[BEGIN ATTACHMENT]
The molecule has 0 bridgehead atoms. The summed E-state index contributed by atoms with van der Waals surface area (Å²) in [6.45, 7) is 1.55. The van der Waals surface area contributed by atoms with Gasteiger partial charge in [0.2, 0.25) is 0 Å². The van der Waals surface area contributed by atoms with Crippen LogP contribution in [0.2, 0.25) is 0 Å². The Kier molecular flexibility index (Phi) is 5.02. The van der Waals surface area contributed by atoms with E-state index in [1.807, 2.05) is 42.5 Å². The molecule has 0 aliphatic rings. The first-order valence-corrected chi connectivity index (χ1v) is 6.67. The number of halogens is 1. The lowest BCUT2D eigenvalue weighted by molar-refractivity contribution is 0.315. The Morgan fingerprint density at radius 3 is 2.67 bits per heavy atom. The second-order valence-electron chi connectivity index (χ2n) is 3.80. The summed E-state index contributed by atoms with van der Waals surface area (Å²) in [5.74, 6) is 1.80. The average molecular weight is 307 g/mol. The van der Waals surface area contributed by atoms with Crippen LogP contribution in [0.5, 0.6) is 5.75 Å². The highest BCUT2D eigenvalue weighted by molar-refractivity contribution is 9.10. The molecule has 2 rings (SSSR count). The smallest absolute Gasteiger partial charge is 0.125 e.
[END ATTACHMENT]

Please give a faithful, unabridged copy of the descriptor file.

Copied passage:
The molecule has 0 bridgehead atoms. The summed E-state index contributed by atoms with van der Waals surface area (Å²) in [6.45, 7) is 1.55. The van der Waals surface area contributed by atoms with Gasteiger partial charge in [0.2, 0.25) is 0 Å². The van der Waals surface area contributed by atoms with Crippen LogP contribution in [0.2, 0.25) is 0 Å². The Kier molecular flexibility index (Phi) is 5.02. The van der Waals surface area contributed by atoms with E-state index in [1.807, 2.05) is 42.5 Å². The molecule has 0 aliphatic rings. The first-order valence-corrected chi connectivity index (χ1v) is 6.67. The number of halogens is 1. The lowest BCUT2D eigenvalue weighted by molar-refractivity contribution is 0.315. The Morgan fingerprint density at radius 3 is 2.67 bits per heavy atom. The second-order valence-electron chi connectivity index (χ2n) is 3.80. The summed E-state index contributed by atoms with van der Waals surface area (Å²) in [5.74, 6) is 1.80. The average molecular weight is 307 g/mol. The van der Waals surface area contributed by atoms with Crippen LogP contribution in [0.5, 0.6) is 5.75 Å². The highest BCUT2D eigenvalue weighted by molar-refractivity contribution is 9.10. The molecule has 2 rings (SSSR count). The smallest absolute Gasteiger partial charge is 0.125 e.